In the Friday Nov. 30 issue of The Japan Times, we published an Editor’s Note on our language regarding “comfort women” and “forced labor.”
Following multiple discussions on the issue that commenced more than a year ago, the decision to revise our descriptions of these terms was made by myself as executive editor, along with senior editorial managers, in the belief that the change would better reflect a more objective view of topics that are both contentious and difficult to summarize.
Given the complexity, the brief note was insufficient, and therefore led to a number of assumptions about the direction of The Japan Times, which came under new management in June 2017.
For our readers, the change warranted a more detailed and nuanced explanation of our decision. As a media organization, one of our duties is to communicate efficiently and avoid ambiguity. The note failed to do that.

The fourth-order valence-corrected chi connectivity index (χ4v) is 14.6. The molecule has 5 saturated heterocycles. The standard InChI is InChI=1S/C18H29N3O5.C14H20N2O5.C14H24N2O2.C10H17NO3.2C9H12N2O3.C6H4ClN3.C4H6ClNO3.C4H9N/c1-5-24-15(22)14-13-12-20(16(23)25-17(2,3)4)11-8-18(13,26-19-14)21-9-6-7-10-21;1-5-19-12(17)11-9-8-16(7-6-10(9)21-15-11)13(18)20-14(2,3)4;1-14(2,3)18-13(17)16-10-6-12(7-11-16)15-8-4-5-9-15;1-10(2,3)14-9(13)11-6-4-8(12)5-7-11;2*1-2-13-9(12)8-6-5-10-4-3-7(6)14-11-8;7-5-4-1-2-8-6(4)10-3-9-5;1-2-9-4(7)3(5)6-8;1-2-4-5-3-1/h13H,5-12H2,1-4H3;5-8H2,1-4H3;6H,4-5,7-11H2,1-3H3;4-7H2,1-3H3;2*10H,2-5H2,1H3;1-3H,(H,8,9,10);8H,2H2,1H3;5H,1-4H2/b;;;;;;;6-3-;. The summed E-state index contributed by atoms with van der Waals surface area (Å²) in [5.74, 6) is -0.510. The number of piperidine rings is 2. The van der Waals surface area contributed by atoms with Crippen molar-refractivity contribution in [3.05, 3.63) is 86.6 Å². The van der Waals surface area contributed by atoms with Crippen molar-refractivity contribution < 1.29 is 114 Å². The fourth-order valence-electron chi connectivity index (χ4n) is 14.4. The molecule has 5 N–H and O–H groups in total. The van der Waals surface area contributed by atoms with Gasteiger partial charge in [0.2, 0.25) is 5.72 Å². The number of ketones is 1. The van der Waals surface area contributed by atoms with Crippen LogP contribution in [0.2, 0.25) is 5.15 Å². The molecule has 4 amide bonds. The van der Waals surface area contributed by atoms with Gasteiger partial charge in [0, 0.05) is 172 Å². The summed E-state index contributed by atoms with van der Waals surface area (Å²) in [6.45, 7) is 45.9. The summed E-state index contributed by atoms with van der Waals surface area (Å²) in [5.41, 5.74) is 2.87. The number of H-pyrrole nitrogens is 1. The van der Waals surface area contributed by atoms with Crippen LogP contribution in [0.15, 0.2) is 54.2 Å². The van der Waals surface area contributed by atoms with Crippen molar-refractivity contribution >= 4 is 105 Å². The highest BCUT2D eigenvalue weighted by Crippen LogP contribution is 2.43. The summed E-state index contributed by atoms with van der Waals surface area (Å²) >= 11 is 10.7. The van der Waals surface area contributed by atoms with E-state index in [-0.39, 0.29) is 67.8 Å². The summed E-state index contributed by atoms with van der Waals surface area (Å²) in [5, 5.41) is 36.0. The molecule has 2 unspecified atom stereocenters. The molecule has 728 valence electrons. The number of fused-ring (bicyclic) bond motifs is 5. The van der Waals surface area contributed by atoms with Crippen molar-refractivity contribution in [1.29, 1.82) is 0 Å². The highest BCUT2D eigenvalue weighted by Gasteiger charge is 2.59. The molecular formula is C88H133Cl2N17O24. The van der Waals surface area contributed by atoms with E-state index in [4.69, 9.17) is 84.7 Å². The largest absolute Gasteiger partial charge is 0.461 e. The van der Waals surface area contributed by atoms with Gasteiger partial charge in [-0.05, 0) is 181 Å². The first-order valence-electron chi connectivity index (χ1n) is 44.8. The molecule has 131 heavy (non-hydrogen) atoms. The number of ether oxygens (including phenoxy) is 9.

We must acknowledge the fact that the note damaged the relationship of trust that we have developed with our readers, our writers and our staff. For this, we humbly apologize.
Although the note was not intended to signal a change in our overall editorial direction, we realize that this could be misconstrued as the result of political pressure. It pains us, as journalists, that this note has tarnished our reputation as an independent voice, and I categorically deny any accusations that The Japan Times has bowed to external pressure.
The Japan Times has long prided itself on its independence and adherence to the fundamental principles of quality journalism. This will not change.
We are currently engaged in further internal discussions to scrutinize and amend our language regarding these contentious issues. Furthermore, we intend to present our findings and fully clarify our descriptions of these controversial topics in the near future.
To improve as a media organization, it is important for us to listen to all of your voices.